ITV have defended their decision to give "lad comedian" Dapper Laughs a platform, despite accusations he is trivialising rape and gross misogyny with "banter-based cretinism".
A concerned member of the public, who wrote to the broadcaster to complain that they are giving "direct endorsement of sexual assault", has sent the Huffington Post UK the channel's response - and it's arguably more laughable than the content produced on their "comedy" show.
If you are still blissfully oblivious to Dapper's talents, the controversial "Cockney", who comes from Woking in Surrey, is the proud star of ITV 2's 'On The Pull' and gathered fame by being a "proper lad" on Vine.
He also has an album, produced by Sony, out for Christmas and is embarking on a nation-wide tour from December. One chart-flopping disaster, called "Proper Moist," contains pearls of wisdom with lyrics such as "I'll track ya down right / I'll fuck your mum" and "If she's looking at you and playing with her hair by the end of the night she'll need a wheelchair".
But ITV have argued that Dapper, who encourages unprotected sex and “normalises” sexual harassment in the name of #bantz, is "respectful" to women and is in fact helping men learn how to "pull."
Here is their response:
Dapper’s persona resolves around him being a self-styled “pulling magnet” and offering his dating prowess to members of the public as he helps others, and himself, to pull.
Dapper’s pulling tips are firmly based on treating women with respect and speaking to them in the right way and this is the message he gives to all the singles on the show during the series.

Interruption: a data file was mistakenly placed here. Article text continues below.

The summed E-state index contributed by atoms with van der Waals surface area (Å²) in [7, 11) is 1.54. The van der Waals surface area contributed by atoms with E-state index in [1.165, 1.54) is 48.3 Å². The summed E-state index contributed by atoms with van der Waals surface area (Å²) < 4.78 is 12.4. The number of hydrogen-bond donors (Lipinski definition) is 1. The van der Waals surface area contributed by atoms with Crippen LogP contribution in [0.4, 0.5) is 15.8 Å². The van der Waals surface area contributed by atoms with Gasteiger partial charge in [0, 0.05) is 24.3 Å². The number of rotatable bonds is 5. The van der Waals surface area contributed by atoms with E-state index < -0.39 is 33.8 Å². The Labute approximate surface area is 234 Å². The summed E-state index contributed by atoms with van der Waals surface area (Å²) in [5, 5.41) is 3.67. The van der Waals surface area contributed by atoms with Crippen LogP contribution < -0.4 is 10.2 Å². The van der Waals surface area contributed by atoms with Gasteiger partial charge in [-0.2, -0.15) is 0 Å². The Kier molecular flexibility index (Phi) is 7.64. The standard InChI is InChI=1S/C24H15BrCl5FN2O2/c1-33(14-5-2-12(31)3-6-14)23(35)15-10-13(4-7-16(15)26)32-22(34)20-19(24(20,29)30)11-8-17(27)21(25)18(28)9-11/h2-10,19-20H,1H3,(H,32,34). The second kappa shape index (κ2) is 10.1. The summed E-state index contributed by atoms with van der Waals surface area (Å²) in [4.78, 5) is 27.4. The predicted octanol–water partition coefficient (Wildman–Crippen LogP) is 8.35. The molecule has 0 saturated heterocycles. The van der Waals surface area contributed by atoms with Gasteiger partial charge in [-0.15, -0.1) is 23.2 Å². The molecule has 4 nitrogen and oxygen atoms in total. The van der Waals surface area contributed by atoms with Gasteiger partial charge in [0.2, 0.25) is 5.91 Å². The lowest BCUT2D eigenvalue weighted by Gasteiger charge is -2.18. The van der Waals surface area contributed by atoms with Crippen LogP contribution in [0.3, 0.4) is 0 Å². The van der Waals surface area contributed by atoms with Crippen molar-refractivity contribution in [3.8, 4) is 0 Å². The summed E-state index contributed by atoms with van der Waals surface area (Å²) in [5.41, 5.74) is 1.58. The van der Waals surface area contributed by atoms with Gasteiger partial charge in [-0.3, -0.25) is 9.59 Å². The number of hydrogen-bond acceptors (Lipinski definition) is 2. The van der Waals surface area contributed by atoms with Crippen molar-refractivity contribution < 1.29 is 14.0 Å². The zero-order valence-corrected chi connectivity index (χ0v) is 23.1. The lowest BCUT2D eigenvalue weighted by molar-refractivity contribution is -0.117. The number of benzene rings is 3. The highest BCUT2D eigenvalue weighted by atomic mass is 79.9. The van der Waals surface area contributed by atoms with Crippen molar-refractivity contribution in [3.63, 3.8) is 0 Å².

We realise that all humour is subjective and accept that Dapper’s humour is more risqué but feel that his unique brand of banter and brash charm is neither sexist or degrading to women and that his approach to pulling is based on displaying the right attitude to women in order to succeed.
It's worth noting that this response is regarding a man who recently tweeted: "Remember, its only sexual harassment if she's more attractive then you".
But the comedian this week proved he can't even give away money to charity after the homeless charity Shelter took a stand and rejected donations from his album.
And if even a charity won’t take your money you should probably be taking a long hard look at yourself.
In his effort to help the homeless, one song on Dapper's album called A Walk To The Pub.. With A Tramp he tells a homeless man he "smells of shit".
Additionally, on his Twitter feed he has sent posts including: "Just gave my number to a homeless woman (cracking boobs tho, not sure if her top was low cut or just ripped) closed with: your place or mine."
Shelter's CEO Campbell Robb said in a statement: "The fact that 90,000 children will wake up homeless this Christmas is no joke.
"Dapper Laughs's brand of 'comedy' - which is deeply offensive about homeless people, not to mention many others - is something we felt it was important to take a stand against.
"The support from the public has been overwhelming and we've seen a fantastic rise in donations as a result, meaning Shelter can help even more people this Christmas."
Shelter has instead started to receive donations from supporters who are in agreement with the charity's decision to reject any money raised.
The row escalated this week after Dapper responded to a critical review online that described his album as a "really sad… cry for help".